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Requiem for Slim Harpo
He put the “fuse” in Baton Rouge’s swamp blues.
When Kenny Neal was growing up in Baton Rouge in the 1960s and ’70s, he became keenly aware that his hometown was musically unique.
As the son of legendary Louisiana bluesman Raful Neal, Kenny’s childhood was steeped in the sounds of a city anchored by oil refineries and surrounded by rice fields, a city whose culture and economy produced a type of music that became instantly identifiable as swamp blues. Springing from a geographic region best known for Cajun and zydeco, swamp blues carved a unique identity into the musical landscape.
“Baton Rouge’s swamp blues fuses all things Louisiana: piano, a rural underpinning most obvious in vocal inflections and percussion, twangy and exuberant electric guitar … and a spiritual evocation of bayou proper,” wrote author Rick Koster in Louisiana Music, a survey of the state’s aural heritage.
Swamp blues is what Kenny Neal was raised in, and as a youngster, he realized early on that one musician, perhaps more than anyone else, came to personify the spirit of the music and the city that produced it: Slim Harpo.
As a contemporary and close friend of Raful Neal, Harpo — an easygoing, affable man whose music took on the personality of its maker — was always around the Neal household, and young Kenny came to associate his city’s underappreciated blues heritage with Harpo. For Kenny, it was a matter of pride.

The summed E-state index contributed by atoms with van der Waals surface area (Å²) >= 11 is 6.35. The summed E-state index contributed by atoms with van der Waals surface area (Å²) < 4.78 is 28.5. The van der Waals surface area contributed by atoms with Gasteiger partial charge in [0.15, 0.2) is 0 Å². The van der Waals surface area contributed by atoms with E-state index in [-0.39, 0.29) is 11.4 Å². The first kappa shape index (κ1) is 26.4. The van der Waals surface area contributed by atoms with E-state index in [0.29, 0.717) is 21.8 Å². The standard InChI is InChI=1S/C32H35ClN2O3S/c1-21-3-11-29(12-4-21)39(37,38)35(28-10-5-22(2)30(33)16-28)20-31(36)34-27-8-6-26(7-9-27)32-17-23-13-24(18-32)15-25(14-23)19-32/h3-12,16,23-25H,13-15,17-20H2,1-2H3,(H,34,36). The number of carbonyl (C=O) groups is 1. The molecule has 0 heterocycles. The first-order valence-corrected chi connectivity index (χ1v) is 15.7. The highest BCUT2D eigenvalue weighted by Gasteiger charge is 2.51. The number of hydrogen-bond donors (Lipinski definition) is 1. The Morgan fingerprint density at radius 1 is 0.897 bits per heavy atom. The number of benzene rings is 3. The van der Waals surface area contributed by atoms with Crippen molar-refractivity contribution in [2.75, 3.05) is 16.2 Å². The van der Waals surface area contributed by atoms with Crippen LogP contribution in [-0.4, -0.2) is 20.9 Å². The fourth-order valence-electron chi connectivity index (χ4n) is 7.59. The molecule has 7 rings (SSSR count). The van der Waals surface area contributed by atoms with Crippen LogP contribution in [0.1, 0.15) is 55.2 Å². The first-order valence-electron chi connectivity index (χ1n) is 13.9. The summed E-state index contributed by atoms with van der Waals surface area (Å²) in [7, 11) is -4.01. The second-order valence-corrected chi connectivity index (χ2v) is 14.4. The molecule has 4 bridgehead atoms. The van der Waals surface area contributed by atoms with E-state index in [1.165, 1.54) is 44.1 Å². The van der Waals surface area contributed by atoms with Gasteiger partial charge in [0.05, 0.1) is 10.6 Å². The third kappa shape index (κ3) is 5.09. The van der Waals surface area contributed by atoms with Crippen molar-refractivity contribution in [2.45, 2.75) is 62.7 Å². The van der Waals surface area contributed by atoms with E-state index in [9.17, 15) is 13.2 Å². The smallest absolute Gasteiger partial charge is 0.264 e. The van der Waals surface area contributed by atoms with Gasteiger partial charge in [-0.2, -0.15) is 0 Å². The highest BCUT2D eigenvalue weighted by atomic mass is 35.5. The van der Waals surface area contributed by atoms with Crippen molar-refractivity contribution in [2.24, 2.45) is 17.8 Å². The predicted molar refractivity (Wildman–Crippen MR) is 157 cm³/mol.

“Coming from the little town of Baton Rouge, I saw that he really made a big name for himself,” Neal says. “He made his mark coming from the deep South and swamp blues. He put a style out there that gave us all an identity.”
Kenny Neal is only one of dozens, if not hundreds, of modern blues stylists who have been directly influenced and inspired by Slim Harpo — and who keep alive the distinctive musical tradition Harpo helped develop and eventually embodied.
“He was the leader of the swamp blues movement,” says researcher and author John Broven. “All of those artists have followed in his slipstream.”
And, by scoring such crossover hits on the pop charts as “Rainin’ in My Heart” and “Baby Scratch My Back,” Harpo — who died 40 years ago this month (Jan. 30, 1970) at the age of 46 — became one of the most commercially successfully blues artists of his day, a fact borne out by the number of white blues and rock ‘n’ roll bands who absorbed his music. None other than the Rolling Stones covered Harpo’s “I’m a King Bee” on their debut album, leading Stones frontman Mick Jagger to famously say, “What’s the point in listening to us do ‘I’m a King Bee’ when you can hear Slim Harpo do it?”
Born James Moore in 1924 in Lobdell, West Baton Rouge Parish, Harpo, an orphan, spent his early years as a physical laborer in Baton Rouge. A musical late bloomer influenced by blues harmonica legends such as Little Walter, Harpo began moonlighting as Harmonica Slim in the mid-1950s, gigging with singer-guitarist Otis Hicks, aka Lightnin’ Slim, who was the region’s most established bluesman.
At the time, Lightnin’ was recording with producer J. D. “Jay” Miller, who had an agreement with Excello Records, under which Miller sent the blues and R & B cuts he produced in his studio in Crowley to the Nashville, Tenn.,-based label, which distributed the records nationally.